January 5, 1996
Web posted at: 11 p.m. EST
From Entertainment Correspondent Bill Tush
NEW YORK (CNN) -- Mention the name Terry Gilliam, and fans of Monty Python films will recall the American member of the British comedy troup for his dramatically unusual animations. But while Gilliam may be known for the Python films, he's also been creating a number of unique films on his own, as director.
His latest, "Twelve Monkeys," stars Bruce Willis as a prisoner in the cold, bleak future who travels back in time. The Willis character attempts to prevent an evil force from unleashing a virus that will wipe out much of the Earth's population. During his journey, Willis meets a mental patient who may be the culprit of the virus.
The disturbed patient is played by Brad Pitt. Soon after encountering Pitt, Willis begins to wonder if maybe he, too, is nuts. And in the middle of the two men, there's a beautiful psychiatrist. If the movie sounds complex, Willis says it's just part of what makes Gilliam a good director.
"He's a great storyteller," says Willis. "And he's not satisfied with telling stories in a straight line. And I think a lot of actors are drawn to that kind of film. It certainly is different from anything I've ever done." (99K AIFF sound or 99K WAV sound)
Different might be one way to describe a Gilliam film, but critically acclaimed might be more appropriate. His 1989 extravaganza "Baron Munchausen" and 1991's "The Fisher King" received nine Oscar nominations in total.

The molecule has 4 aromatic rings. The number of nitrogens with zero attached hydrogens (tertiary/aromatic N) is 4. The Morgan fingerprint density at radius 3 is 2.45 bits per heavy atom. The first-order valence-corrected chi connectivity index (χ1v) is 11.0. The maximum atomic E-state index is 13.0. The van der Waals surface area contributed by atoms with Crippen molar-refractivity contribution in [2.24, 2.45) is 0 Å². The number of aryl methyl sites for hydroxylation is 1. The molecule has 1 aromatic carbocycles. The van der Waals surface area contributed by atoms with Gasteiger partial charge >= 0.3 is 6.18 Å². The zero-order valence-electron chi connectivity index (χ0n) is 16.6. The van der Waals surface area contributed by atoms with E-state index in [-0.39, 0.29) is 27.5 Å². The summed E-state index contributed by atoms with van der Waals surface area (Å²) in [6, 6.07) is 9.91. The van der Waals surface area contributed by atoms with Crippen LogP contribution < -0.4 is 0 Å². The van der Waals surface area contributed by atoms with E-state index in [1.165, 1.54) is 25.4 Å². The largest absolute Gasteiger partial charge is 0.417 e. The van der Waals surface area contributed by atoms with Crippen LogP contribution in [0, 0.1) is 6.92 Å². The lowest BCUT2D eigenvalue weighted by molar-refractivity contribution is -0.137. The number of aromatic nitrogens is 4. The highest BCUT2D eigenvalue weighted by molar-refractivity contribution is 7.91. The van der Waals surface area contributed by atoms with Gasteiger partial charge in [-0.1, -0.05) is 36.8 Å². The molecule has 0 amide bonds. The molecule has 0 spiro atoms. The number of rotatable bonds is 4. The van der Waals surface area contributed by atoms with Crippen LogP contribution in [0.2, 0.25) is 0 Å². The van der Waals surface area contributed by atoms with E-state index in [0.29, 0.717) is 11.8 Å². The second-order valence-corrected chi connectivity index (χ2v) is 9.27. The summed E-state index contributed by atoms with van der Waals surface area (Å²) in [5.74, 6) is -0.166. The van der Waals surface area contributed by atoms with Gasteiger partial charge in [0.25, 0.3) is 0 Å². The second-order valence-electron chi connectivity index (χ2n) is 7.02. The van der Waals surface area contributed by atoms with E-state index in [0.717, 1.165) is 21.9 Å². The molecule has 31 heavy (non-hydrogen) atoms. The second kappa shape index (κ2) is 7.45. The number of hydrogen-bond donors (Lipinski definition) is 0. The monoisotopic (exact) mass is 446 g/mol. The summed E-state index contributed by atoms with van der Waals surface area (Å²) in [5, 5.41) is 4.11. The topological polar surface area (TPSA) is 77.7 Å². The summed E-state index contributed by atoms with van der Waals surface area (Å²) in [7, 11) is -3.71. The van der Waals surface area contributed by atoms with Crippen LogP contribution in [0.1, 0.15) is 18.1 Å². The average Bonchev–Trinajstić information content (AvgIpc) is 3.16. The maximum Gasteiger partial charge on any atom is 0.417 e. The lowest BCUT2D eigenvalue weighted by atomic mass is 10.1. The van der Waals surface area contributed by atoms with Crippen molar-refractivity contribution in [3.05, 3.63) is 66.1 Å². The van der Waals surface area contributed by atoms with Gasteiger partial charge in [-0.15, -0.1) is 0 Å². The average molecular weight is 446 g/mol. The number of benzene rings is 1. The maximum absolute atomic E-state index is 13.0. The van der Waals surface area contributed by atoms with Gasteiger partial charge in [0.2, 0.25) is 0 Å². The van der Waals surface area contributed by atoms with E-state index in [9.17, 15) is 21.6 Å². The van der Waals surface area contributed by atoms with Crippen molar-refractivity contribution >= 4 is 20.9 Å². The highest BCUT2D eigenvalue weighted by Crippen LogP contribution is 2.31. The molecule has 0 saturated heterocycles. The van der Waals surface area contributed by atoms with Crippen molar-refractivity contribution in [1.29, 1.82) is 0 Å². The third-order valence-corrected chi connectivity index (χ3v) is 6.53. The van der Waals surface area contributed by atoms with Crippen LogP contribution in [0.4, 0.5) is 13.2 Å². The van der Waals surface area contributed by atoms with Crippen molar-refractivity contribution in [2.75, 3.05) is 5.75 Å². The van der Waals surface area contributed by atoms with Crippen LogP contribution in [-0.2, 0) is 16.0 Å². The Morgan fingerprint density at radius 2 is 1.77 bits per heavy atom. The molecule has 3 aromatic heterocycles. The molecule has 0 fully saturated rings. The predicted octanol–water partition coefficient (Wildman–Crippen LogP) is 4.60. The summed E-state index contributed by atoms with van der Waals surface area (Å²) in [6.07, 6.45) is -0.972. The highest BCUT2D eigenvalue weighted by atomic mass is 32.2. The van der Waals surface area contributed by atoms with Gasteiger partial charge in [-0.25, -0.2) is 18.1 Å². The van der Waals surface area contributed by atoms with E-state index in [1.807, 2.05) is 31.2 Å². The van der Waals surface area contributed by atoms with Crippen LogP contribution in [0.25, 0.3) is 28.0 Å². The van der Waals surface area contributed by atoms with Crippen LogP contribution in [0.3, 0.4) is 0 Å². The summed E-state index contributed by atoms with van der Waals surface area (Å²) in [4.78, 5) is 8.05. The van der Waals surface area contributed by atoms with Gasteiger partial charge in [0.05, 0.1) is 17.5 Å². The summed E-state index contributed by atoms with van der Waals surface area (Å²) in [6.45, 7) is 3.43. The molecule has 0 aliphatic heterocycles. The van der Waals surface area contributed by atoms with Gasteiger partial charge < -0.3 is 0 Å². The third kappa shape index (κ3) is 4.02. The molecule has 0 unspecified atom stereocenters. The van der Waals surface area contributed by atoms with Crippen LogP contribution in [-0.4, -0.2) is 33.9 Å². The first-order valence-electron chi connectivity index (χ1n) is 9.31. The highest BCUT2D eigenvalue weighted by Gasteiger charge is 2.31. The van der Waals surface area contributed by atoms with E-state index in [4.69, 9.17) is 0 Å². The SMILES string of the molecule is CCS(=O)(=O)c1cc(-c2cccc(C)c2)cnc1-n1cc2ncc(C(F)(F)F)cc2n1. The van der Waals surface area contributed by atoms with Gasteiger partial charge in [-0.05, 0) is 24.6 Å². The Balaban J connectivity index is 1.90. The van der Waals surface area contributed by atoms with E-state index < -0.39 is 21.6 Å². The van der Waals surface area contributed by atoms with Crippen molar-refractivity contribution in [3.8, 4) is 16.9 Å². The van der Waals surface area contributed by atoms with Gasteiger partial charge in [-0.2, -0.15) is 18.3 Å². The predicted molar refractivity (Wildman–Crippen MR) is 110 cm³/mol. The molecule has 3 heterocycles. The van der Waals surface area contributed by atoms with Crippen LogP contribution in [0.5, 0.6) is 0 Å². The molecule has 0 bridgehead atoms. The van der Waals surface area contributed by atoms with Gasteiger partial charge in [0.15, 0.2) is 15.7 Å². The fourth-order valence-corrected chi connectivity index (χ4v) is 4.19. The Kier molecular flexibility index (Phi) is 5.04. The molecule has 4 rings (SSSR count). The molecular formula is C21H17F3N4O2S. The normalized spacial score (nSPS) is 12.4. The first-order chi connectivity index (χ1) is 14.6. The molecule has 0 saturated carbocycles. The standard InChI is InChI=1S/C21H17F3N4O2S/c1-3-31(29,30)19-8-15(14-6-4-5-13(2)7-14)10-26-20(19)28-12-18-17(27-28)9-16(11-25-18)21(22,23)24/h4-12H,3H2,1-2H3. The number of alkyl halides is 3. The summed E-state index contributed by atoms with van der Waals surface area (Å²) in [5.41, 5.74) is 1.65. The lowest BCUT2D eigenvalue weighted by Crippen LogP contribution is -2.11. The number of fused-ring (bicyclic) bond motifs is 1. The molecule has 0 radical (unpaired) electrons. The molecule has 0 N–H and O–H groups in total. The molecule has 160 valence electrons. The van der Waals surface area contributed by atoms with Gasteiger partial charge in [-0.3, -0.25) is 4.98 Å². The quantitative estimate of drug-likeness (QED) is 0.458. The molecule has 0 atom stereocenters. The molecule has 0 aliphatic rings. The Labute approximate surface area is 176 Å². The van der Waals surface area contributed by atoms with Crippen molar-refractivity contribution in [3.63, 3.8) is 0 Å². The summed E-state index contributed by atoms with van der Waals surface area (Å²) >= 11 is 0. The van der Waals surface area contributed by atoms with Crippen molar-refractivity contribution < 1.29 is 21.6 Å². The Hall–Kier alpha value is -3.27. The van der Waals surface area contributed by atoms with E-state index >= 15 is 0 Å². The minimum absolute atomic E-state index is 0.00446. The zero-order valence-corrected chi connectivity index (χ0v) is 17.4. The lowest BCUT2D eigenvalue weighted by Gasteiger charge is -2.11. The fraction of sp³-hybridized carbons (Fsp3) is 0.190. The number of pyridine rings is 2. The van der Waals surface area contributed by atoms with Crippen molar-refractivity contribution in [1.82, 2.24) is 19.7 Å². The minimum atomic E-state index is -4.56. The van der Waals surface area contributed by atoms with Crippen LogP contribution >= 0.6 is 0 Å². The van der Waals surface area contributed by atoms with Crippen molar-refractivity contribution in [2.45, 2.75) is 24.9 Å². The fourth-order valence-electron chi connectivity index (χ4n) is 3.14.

But despite raves from critics, neither of his previous films could be called a box office blockbuster. And with "Twelve Monkeys" so different from the standard Hollywood fare, Gilliam might have had a difficult time selling it to studio executives. Fortunately for Gilliam, he didn't have to.
"The script was at Universal," he says, "so they came to me and they said: 'Here's the guy who can probably pull it off.'" (204K AIFF sound or 204K WAV sound)
Despite its complexity, "Monkeys" will probably have a better chance at the box office than many other films. One reason might be that two of the biggest stars in film today are in the film. The star power of Willis and Pitt may attract movie-goers who normally avoid this type of film.
But this director doesn't want to bank on stars to sell tickets. Gilliam believes that movies are not solely dependent on the stars in them.
"I think the system is shaking up a bit," he says. "The system is less secure about what works and what doesn't work. I think audiences are looking for something new, and I hope this is one of those films."
But only the box office can show just how successful a dark, complex drama starring two Hollywood hunks will be.
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